Copywriting, copywriters

What Copywriters Do (That Other Writers Don’t)

Remember the headline that piqued your curiosity enough that your eyes moved with interest down to the next sentence, which made you think.

As you devoured the paragraphs that followed you felt informed, educated, and motivated enough to do, feel or think something that you weren’t planning on  doing, feeling or thinking before you started reading. You bought.

A Copywriter wrote that.

That’s what Copywriters do. They ultimately sell using the power of the written word.

Their toolbox is full of words and phrases; quotes and expressions; emotional intelligence; and the psychology of persuasion.

They can unlock the closed mind and coax the most timid emotion out into an engaging conversation.

Copywriters are not artists, they are craftsmen and craftswomen. They motivate an audience to take action. In essence, they unlock the true value of a product or service enough to persuade you to acquire it for yourself.

Good Copywriters aren’t the hard-sell, foot-in-the-door type of salesmen.

They know what keeps you up at night, and they speak to those needs and wants and fears. They know you want the truth. That you want information to help you make an informed decision. And they know you will benefit from a product or service that will solve your problem, so they want you to have it.

They also understand that even though times change, people don’t. As Claude Hopkins says in his timeless little book, Scientific Advertising, “Human nature is perpetual. In most respects it is the same today as in the time of Caesar. So the principles of psychology are fixed and enduring.”

What does challenge Copywriters now, though, is the unprecedented tsunami of noise and interference in the space in which they operate. “We are drowning in information and starving for knowledge,” said Rutherford D Rogers, a former Yale Librarian.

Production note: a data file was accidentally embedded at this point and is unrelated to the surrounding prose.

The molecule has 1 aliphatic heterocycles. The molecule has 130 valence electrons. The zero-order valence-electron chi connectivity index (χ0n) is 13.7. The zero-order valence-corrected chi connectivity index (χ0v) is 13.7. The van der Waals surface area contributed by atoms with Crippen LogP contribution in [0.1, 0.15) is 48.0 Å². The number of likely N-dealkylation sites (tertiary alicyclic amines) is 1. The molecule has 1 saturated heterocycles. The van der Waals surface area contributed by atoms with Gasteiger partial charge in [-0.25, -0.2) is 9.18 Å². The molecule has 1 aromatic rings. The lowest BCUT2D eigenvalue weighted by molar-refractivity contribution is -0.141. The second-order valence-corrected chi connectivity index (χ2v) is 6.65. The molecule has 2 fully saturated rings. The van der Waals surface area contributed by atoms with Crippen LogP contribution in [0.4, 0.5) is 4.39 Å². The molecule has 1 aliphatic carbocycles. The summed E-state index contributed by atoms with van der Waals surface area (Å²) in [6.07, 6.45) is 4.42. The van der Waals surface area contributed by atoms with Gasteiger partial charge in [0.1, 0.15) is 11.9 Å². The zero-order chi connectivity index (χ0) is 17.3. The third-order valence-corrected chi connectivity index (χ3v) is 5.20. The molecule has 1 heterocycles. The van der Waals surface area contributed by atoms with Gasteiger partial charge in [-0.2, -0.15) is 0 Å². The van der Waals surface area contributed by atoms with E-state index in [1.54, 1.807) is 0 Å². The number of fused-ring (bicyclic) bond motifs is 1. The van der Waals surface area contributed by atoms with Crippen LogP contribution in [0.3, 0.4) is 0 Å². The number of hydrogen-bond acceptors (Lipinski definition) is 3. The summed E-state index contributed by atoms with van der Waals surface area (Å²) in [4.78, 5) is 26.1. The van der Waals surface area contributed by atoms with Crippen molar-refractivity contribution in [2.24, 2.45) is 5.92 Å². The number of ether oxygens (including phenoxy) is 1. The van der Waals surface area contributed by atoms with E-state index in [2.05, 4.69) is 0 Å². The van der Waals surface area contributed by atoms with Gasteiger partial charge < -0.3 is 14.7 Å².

Bob Bly summarises the Copywriter’s job as:

  • Getting attention
  • Communicating
  • Persuading

So art is for artists, copywriting is for salesmen. It’s not entertainment, it’s business. The objective is not applause but a profitable bottom line.

These realities guide every word, tense, full stop, and question mark that the Copywriter uses.

Getting attention is getting our audience:

  • to read our headline and want to continue to the next line
  • to open our email
  • to stop their world for a few seconds and choose to enter ours
  • to want to know more so that those few seconds extend into a minute or two

That, in spite of everything else competing for their attention.

Communicating is where change happens. The reader will see the value in our product or service. As the words speak to their needs, wants, and fears, they will see the truth in our persuasion and believe.

Persuading happens when an individual takes positive and profitable action.

It doesn’t always mean they press the ‘Buy Now’ button. Maybe the goal is for them to download, or sign up. Maybe the reader is at the Zero Moment of Truth and the goal is to get them to the First Moment of Truth, and then onwards to the Ultimate Moment of Truth.

Fiction writers create amazing stories that feed our fertile imaginations.

Screenwriters translate stories onto the screen, giving us a lifetime of visual entertainment.

Journalists give use the news, and tell stories about what’s going on in our world.

Content writers move us through the marketing funnel with relevant information and education.

Copywriters sell the value that keeps businesses alive and well.

 About the Author: Robin Kirkley helps business owners and companies create remarkable content for their brands so they enjoy a profitable return on their marketing spend.

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